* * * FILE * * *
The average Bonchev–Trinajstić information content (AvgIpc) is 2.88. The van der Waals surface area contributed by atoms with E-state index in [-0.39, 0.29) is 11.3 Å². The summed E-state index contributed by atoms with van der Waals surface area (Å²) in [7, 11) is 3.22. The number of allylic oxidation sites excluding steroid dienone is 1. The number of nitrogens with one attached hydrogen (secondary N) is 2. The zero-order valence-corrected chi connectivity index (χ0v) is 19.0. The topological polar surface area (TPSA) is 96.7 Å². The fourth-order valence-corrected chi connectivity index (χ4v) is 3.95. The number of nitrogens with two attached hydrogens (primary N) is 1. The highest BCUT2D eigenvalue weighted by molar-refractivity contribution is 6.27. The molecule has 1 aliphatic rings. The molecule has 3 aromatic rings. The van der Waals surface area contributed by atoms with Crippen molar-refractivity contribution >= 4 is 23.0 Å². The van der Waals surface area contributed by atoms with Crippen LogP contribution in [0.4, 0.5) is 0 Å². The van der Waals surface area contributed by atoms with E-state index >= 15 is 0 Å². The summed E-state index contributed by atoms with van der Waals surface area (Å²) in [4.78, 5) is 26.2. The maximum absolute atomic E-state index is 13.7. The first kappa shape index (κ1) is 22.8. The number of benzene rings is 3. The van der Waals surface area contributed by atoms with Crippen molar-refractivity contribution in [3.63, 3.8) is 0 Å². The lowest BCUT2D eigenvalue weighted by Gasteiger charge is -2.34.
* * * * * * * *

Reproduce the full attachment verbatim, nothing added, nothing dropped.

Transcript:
The average Bonchev–Trinajstić information content (AvgIpc) is 2.88. The van der Waals surface area contributed by atoms with E-state index in [-0.39, 0.29) is 11.3 Å². The summed E-state index contributed by atoms with van der Waals surface area (Å²) in [7, 11) is 3.22. The number of allylic oxidation sites excluding steroid dienone is 1. The number of nitrogens with one attached hydrogen (secondary N) is 2. The zero-order valence-corrected chi connectivity index (χ0v) is 19.0. The topological polar surface area (TPSA) is 96.7 Å². The fourth-order valence-corrected chi connectivity index (χ4v) is 3.95. The number of nitrogens with two attached hydrogens (primary N) is 1. The highest BCUT2D eigenvalue weighted by molar-refractivity contribution is 6.27. The molecule has 1 aliphatic rings. The molecule has 3 aromatic rings. The van der Waals surface area contributed by atoms with Crippen molar-refractivity contribution >= 4 is 23.0 Å². The van der Waals surface area contributed by atoms with Crippen LogP contribution in [0.4, 0.5) is 0 Å². The van der Waals surface area contributed by atoms with E-state index >= 15 is 0 Å². The summed E-state index contributed by atoms with van der Waals surface area (Å²) in [4.78, 5) is 26.2. The maximum absolute atomic E-state index is 13.7. The first kappa shape index (κ1) is 22.8. The number of benzene rings is 3. The van der Waals surface area contributed by atoms with Crippen molar-refractivity contribution in [3.63, 3.8) is 0 Å². The lowest BCUT2D eigenvalue weighted by Gasteiger charge is -2.34.